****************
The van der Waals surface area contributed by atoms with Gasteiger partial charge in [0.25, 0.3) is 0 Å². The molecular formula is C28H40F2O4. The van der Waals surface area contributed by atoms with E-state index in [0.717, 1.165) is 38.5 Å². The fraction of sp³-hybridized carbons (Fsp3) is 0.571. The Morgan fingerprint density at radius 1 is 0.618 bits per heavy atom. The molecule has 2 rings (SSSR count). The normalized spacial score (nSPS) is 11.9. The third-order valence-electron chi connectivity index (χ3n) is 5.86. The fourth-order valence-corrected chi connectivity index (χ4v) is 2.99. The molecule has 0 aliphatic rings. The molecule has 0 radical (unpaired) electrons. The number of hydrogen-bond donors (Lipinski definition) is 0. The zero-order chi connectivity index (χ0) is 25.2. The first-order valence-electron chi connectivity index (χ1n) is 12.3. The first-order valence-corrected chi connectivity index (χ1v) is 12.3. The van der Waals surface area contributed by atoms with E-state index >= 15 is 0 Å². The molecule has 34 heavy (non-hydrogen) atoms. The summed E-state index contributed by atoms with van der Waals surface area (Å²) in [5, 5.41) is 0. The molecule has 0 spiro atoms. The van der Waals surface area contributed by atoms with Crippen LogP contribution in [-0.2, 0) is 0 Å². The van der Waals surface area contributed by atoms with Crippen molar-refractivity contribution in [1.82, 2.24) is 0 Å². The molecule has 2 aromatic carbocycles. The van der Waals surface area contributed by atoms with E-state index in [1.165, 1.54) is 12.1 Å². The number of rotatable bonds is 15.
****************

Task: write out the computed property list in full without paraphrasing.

The van der Waals surface area contributed by atoms with Gasteiger partial charge in [0.25, 0.3) is 0 Å². The molecular formula is C28H40F2O4. The van der Waals surface area contributed by atoms with E-state index in [0.717, 1.165) is 38.5 Å². The fraction of sp³-hybridized carbons (Fsp3) is 0.571. The Morgan fingerprint density at radius 1 is 0.618 bits per heavy atom. The molecule has 2 rings (SSSR count). The normalized spacial score (nSPS) is 11.9. The third-order valence-electron chi connectivity index (χ3n) is 5.86. The fourth-order valence-corrected chi connectivity index (χ4v) is 2.99. The molecule has 0 aliphatic rings. The molecule has 0 radical (unpaired) electrons. The number of hydrogen-bond donors (Lipinski definition) is 0. The zero-order chi connectivity index (χ0) is 25.2. The first-order valence-electron chi connectivity index (χ1n) is 12.3. The first-order valence-corrected chi connectivity index (χ1v) is 12.3. The van der Waals surface area contributed by atoms with E-state index >= 15 is 0 Å². The molecule has 34 heavy (non-hydrogen) atoms. The summed E-state index contributed by atoms with van der Waals surface area (Å²) in [5, 5.41) is 0. The molecule has 0 spiro atoms. The van der Waals surface area contributed by atoms with Crippen LogP contribution in [-0.2, 0) is 0 Å². The van der Waals surface area contributed by atoms with Crippen molar-refractivity contribution in [1.82, 2.24) is 0 Å². The molecule has 2 aromatic carbocycles. The van der Waals surface area contributed by atoms with E-state index in [1.165, 1.54) is 12.1 Å². The number of rotatable bonds is 15.